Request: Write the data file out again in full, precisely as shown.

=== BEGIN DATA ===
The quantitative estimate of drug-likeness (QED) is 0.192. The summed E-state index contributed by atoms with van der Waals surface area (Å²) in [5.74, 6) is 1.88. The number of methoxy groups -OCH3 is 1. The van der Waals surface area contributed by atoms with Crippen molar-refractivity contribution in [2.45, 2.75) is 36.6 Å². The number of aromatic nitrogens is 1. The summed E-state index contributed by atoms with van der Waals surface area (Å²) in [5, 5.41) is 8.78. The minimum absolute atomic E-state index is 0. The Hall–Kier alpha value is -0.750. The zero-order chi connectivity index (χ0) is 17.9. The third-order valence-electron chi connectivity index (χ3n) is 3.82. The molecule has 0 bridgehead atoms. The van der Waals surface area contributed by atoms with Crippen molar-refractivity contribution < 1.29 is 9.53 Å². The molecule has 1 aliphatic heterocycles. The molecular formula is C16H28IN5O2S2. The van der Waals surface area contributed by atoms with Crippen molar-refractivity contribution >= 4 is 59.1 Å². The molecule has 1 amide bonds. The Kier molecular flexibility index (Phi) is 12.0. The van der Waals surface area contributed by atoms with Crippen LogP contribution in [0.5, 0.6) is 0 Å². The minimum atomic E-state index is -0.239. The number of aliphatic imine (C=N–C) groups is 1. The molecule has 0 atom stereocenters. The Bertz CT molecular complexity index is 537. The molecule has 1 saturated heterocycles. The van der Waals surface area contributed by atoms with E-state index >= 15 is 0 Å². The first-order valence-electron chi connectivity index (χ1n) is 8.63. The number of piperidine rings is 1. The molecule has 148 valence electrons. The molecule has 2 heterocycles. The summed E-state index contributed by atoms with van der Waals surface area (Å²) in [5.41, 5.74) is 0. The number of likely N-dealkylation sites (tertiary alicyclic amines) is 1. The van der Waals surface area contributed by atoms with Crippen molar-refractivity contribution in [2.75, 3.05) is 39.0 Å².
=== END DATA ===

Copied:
The quantitative estimate of drug-likeness (QED) is 0.192. The summed E-state index contributed by atoms with van der Waals surface area (Å²) in [5.74, 6) is 1.88. The number of methoxy groups -OCH3 is 1. The van der Waals surface area contributed by atoms with Crippen molar-refractivity contribution in [2.45, 2.75) is 36.6 Å². The number of aromatic nitrogens is 1. The summed E-state index contributed by atoms with van der Waals surface area (Å²) in [5, 5.41) is 8.78. The minimum absolute atomic E-state index is 0. The Hall–Kier alpha value is -0.750. The zero-order chi connectivity index (χ0) is 17.9. The third-order valence-electron chi connectivity index (χ3n) is 3.82. The molecule has 0 bridgehead atoms. The van der Waals surface area contributed by atoms with Crippen molar-refractivity contribution < 1.29 is 9.53 Å². The molecule has 1 aliphatic heterocycles. The molecular formula is C16H28IN5O2S2. The van der Waals surface area contributed by atoms with Crippen molar-refractivity contribution >= 4 is 59.1 Å². The molecule has 1 amide bonds. The Kier molecular flexibility index (Phi) is 12.0. The van der Waals surface area contributed by atoms with Crippen LogP contribution in [0.5, 0.6) is 0 Å². The minimum atomic E-state index is -0.239. The number of aliphatic imine (C=N–C) groups is 1. The molecule has 0 atom stereocenters. The Bertz CT molecular complexity index is 537. The molecule has 1 saturated heterocycles. The van der Waals surface area contributed by atoms with E-state index >= 15 is 0 Å². The first-order valence-electron chi connectivity index (χ1n) is 8.63. The number of piperidine rings is 1. The molecule has 148 valence electrons. The molecule has 2 heterocycles. The summed E-state index contributed by atoms with van der Waals surface area (Å²) in [5.41, 5.74) is 0. The number of likely N-dealkylation sites (tertiary alicyclic amines) is 1. The van der Waals surface area contributed by atoms with Crippen molar-refractivity contribution in [2.75, 3.05) is 39.0 Å².